Savings Shock

April 01, 2001 3 min read

Beth Wilkinson, a reading specialist in the Oklahoma City Public School System, used to dream about the day she would retire. And at 54, Wilkinson says that day is inching closer. But now, because of a mistake she made in her 30s, she’s looking ahead to financial disaster.

Wilkinson joined a 403(b)—an investment plan for employees of public schools and certain tax-exempt organizations—25 years ago, after an insurance company targeting teachers came to her school. The company convinced her to sock away $100 a month in a tax-sheltered annuity. Then, four years ago, when she received a notice that the company managing her plan had been bought by another, she checked up on her investment. Her first discovery: The company had changed hands several times before, and she hadn’t been notified. “When I finally started asking questions, I couldn’t find anyone who knew anything that was going on,” she says.

The new company eventually dug up her original contract, and she got a second shock: The plan’s management fees—8 percent of her every dollar and an annual charge—plus the compounded interest lost on that sum over the years, wound up denying her a big chunk of money. All in all, Wilkinson has saved a measly $18,000. “Originally, I had planned on retiring in five years, but now I don’t know what I’m going to do,” she says.

Wilkinson’s situation is not unique. The idea behind a 403(b) is similar to that of the private sector’s 401(k): Workers stash away pretax income via payroll deductions for their retirements. An estimated 60 percent of public school employees invest in the plans. However, the potential downsides of 403(b)s, combined with school districts’ poor selections of financial institutions, can leave novice investors like Wilkinson with nothing more than chump change.

Most 403(b)s invest in annuity and variable annuity contracts with insurance companies, which tend to be conservative; only 15 percent invest in better- performing mutual funds. “Annuities are not inherently bad,” says Don Kuehn, a senior national representative with the American Federation of Teachers in Washington, D.C. But, he explains, the advantage of an annuity is tax deferral, which an investor already has with a 403(b). “Putting an annuity into a 403(b) is like using an umbrella indoors,” he says.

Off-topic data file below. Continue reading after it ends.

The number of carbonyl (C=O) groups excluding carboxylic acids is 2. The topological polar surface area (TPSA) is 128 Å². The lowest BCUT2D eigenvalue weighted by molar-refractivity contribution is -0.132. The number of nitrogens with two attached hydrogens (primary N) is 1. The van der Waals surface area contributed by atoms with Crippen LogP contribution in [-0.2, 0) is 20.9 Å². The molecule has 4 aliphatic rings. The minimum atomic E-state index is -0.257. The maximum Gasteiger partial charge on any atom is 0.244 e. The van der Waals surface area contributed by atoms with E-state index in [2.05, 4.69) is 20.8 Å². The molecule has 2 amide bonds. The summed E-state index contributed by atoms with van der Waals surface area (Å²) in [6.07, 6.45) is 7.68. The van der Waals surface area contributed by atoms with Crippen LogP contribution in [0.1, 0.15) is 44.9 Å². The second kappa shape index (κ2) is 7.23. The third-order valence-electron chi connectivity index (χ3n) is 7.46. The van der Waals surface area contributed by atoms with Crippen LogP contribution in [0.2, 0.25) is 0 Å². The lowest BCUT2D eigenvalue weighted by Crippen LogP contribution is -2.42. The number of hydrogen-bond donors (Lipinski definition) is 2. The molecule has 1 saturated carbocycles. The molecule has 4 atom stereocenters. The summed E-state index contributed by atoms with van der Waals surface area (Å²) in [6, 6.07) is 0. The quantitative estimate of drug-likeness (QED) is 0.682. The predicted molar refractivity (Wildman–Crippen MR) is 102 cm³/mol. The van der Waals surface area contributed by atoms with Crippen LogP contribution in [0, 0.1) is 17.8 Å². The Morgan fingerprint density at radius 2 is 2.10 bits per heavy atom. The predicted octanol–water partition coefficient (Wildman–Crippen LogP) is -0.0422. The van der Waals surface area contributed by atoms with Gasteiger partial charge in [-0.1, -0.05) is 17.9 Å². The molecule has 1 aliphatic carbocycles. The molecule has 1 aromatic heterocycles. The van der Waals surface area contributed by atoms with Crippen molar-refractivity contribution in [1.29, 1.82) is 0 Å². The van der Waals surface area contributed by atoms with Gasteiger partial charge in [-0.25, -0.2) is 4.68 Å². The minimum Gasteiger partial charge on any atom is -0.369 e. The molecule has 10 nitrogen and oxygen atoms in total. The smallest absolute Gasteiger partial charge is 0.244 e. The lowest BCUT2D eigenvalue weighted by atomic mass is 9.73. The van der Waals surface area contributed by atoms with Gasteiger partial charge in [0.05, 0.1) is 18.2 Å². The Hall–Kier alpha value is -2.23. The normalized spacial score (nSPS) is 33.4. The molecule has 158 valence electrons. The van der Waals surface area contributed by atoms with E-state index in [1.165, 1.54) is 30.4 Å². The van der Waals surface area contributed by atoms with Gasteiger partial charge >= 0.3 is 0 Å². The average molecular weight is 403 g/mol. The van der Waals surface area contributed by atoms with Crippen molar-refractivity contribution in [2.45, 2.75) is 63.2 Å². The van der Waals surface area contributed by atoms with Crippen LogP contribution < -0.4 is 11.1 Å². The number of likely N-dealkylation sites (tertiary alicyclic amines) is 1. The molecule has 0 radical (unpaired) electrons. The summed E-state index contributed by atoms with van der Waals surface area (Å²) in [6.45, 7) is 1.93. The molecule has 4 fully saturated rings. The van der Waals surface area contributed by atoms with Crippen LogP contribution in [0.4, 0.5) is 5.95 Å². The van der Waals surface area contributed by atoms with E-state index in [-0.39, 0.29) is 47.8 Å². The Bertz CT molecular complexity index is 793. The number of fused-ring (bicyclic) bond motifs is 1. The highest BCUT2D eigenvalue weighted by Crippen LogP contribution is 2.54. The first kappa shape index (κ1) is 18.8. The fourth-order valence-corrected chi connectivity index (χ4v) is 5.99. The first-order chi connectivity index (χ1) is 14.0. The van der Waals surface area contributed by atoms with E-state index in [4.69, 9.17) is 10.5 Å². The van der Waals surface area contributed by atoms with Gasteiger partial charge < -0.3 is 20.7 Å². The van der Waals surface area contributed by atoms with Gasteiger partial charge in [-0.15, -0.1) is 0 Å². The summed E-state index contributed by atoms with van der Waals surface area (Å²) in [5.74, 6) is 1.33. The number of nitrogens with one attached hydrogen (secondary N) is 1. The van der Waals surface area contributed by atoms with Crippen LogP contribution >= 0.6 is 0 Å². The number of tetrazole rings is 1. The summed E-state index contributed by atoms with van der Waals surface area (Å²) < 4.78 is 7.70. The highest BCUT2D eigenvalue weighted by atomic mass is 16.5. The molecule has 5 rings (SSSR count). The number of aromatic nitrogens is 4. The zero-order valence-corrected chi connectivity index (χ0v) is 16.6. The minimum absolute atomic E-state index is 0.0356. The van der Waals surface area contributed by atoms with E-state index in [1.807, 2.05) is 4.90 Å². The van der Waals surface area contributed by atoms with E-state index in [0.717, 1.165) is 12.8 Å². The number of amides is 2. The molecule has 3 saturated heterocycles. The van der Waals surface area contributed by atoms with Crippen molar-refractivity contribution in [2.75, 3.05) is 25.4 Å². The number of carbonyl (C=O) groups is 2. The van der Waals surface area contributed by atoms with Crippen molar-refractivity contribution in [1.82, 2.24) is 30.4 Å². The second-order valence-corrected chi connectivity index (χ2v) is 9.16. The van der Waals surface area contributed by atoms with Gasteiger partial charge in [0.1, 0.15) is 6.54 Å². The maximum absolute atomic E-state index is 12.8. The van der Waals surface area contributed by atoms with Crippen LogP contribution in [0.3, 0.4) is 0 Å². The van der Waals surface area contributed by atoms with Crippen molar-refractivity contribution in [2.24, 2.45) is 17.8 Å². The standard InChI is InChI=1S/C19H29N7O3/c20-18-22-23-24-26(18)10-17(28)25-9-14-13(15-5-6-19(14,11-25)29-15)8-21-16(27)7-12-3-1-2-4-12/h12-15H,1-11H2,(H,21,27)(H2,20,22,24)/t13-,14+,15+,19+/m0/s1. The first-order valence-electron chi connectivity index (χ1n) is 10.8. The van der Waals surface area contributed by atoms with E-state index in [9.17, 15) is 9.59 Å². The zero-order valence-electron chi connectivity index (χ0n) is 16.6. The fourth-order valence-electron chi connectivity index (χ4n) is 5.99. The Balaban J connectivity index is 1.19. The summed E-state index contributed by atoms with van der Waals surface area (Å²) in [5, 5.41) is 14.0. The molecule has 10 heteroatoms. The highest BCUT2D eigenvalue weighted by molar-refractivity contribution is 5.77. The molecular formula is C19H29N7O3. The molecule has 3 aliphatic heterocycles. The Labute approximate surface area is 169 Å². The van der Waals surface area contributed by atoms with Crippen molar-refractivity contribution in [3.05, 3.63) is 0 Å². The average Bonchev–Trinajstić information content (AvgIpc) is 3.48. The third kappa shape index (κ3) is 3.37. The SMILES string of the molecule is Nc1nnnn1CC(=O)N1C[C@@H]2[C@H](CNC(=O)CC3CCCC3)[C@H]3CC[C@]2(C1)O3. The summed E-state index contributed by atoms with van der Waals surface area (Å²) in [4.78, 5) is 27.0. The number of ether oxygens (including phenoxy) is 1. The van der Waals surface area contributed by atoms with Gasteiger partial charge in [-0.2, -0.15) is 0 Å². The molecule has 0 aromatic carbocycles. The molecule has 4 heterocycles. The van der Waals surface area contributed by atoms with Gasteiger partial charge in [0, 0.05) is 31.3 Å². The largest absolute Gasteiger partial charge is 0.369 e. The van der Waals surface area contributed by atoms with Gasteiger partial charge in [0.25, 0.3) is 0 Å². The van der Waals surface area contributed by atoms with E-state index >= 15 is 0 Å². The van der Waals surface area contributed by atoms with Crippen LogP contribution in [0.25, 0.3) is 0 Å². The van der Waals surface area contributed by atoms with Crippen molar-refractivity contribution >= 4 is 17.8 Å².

Another problem is that many 403(b)s can charge high annual dues and penalties for early withdrawal. Those that charge more reasonable rates often don’t have a shot at signing on teachers because most districts will work only with agents who sign agreements releasing them from any liability. Districts typically don’t educate teachers about investment options, says Kuehn, and agents take advantage of this. “[Many] are sharks that prey on unknowledgeable people and sell them these plans at the largest commission,” he says.

But now, a growing number of teachers are taking on the task of educating their colleagues and petitioning to improve their districts’ 403(b) plans. For example, Dan Otter, a teacher at McKinley Elementary School in Corona, California, has co-founded a 403(b)-related Web site, 403bwise. “People kept telling me I needed a [tax-sheltered annuity],” explains Otter. “But it didn’t make any sense to me. I don’t buy a car without doing my research, and I wasn’t about to do this either.”

“Our feeling is that members need advice,” says John Wendland, product manager of National Education Association Member Benefits, a separate corporation of the NEA. His group publishes a 60-page consumer guide on tax-sheltered annuities, but unions say they’re limited in what they can do. In recent years, teachers in the Chicago Public Schools and elsewhere have taken matters into their own hands and successfully lobbied their districts to offer better- performing annuities or no-fee mutual funds.

Not only teachers but districts, too, should want better plans, says Carol Calhoun, an employee-benefits attorney in Washington, D.C., who is working with several districts to make the plans more user friendly. “School districts want to attract and retain teachers,” she says. “The more options that [districts] can offer, the better off they both will be.” She adds, “Especially with all of the teacher shortages right now, [schools] should use this to their advantage.”

Michele M. Capots